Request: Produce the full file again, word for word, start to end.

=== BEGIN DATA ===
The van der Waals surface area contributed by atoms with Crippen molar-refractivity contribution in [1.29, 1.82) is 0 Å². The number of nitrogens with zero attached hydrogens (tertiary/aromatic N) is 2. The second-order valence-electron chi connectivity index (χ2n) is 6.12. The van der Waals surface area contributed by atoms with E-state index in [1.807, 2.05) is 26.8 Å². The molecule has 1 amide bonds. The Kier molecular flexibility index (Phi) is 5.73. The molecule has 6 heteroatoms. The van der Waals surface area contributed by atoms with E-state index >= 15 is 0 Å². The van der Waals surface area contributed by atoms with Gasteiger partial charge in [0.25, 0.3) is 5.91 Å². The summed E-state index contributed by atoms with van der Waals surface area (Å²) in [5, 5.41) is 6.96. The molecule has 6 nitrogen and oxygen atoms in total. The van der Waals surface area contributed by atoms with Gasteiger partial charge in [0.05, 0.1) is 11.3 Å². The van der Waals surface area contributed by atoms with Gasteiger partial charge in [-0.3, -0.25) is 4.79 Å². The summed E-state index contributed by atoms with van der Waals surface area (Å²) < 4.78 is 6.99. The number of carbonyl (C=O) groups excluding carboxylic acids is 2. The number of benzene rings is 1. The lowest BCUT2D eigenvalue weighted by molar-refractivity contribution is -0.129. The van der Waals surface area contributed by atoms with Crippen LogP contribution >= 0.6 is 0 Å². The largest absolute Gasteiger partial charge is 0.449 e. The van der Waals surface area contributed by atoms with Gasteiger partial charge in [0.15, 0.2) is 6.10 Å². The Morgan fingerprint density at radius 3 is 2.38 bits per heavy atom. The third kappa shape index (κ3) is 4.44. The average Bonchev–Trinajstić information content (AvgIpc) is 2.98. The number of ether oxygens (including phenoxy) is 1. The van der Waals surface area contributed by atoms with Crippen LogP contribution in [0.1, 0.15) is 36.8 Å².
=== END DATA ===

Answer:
The van der Waals surface area contributed by atoms with Crippen molar-refractivity contribution in [1.29, 1.82) is 0 Å². The number of nitrogens with zero attached hydrogens (tertiary/aromatic N) is 2. The second-order valence-electron chi connectivity index (χ2n) is 6.12. The van der Waals surface area contributed by atoms with E-state index in [1.807, 2.05) is 26.8 Å². The molecule has 1 amide bonds. The Kier molecular flexibility index (Phi) is 5.73. The molecule has 6 heteroatoms. The van der Waals surface area contributed by atoms with E-state index >= 15 is 0 Å². The van der Waals surface area contributed by atoms with Gasteiger partial charge in [0.25, 0.3) is 5.91 Å². The summed E-state index contributed by atoms with van der Waals surface area (Å²) in [5, 5.41) is 6.96. The molecule has 6 nitrogen and oxygen atoms in total. The van der Waals surface area contributed by atoms with Gasteiger partial charge in [0.05, 0.1) is 11.3 Å². The van der Waals surface area contributed by atoms with Gasteiger partial charge in [-0.3, -0.25) is 4.79 Å². The summed E-state index contributed by atoms with van der Waals surface area (Å²) < 4.78 is 6.99. The number of carbonyl (C=O) groups excluding carboxylic acids is 2. The number of benzene rings is 1. The lowest BCUT2D eigenvalue weighted by molar-refractivity contribution is -0.129. The van der Waals surface area contributed by atoms with Crippen LogP contribution >= 0.6 is 0 Å². The largest absolute Gasteiger partial charge is 0.449 e. The van der Waals surface area contributed by atoms with Gasteiger partial charge in [0.15, 0.2) is 6.10 Å². The Morgan fingerprint density at radius 3 is 2.38 bits per heavy atom. The third kappa shape index (κ3) is 4.44. The average Bonchev–Trinajstić information content (AvgIpc) is 2.98. The number of ether oxygens (including phenoxy) is 1. The van der Waals surface area contributed by atoms with Crippen LogP contribution in [0.1, 0.15) is 36.8 Å².